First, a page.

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£500k fine for London Underground after worker’s 9 m scaffold fall

Railway operator London Underground has been fined after a maintenance worker was injured inside a disused station in the north of the capital.


Blackfriars Crown Court was told that employee Alan Cooper was using a tower scaffold to clean the former lift shaft inside what used to be South Kentish Town tube station on 22 September 2014. He fell 9.2 m from the scaffold and was in hospital for ten days. 

Inspectors from the Office of Rail and Road (ORR) investigated the accident and found the tower scaffold had been wrongly assembled and its stability had not been assessed. They said London Underground, a subsidiary of the capital’s transport authority Transport for London, had not properly planned, managed and supervised the work.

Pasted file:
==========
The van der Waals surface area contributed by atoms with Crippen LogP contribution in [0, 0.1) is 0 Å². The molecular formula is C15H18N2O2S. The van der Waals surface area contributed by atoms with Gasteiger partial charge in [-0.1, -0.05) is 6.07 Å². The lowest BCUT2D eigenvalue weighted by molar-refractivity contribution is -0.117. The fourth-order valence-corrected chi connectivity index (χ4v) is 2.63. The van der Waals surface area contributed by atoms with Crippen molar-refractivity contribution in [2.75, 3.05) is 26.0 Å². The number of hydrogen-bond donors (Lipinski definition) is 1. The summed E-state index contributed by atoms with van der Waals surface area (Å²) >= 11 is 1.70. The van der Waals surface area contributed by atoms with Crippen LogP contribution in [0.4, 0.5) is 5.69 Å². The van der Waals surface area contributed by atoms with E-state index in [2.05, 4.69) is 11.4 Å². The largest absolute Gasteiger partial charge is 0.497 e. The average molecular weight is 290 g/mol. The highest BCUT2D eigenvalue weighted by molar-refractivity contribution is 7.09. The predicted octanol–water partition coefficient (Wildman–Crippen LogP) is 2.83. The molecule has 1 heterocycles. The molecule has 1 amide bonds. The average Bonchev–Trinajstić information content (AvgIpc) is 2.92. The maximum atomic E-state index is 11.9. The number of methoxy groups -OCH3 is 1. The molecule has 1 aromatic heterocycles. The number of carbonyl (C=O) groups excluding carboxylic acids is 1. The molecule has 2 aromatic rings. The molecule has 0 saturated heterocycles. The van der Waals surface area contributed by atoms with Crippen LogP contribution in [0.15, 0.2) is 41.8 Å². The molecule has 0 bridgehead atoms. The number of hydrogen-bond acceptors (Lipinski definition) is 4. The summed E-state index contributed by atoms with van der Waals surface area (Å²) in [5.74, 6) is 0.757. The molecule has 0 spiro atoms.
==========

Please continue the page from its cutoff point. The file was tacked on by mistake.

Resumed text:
The ORR also found evidence to suggest the company had procedures which could have prevented the accident, but did not follow them. 

The rail regulator served two prohibition notices on London Underground, which it complied with. They related to the incorrectly assembled scaffold and safe access into the former lift shaft. 

London Underground pleaded guilty at an earlier hearing at Blackfriars Magistrates’ Court to breaching s 3(1) of the Health and Safety at Work Act. It was fined £500,000 and ordered to pay costs of £50,000. 

Keith Atkinson, principal inspector of railways, said Cooper’s injuries could have been fatal. 

“London Underground has a good health and safety record,” he added, “but this incident highlights why there can be no room for complacency.”

South Kentish Town opened in 1907 and was closed 17 years later, in 1924, due to low passenger use. 


Keeley Downey is acting deputy editor of IOSH Magazine. She is a former editor of Biofuels International, Bioenergy Insight and Tank Cleaning Magazine

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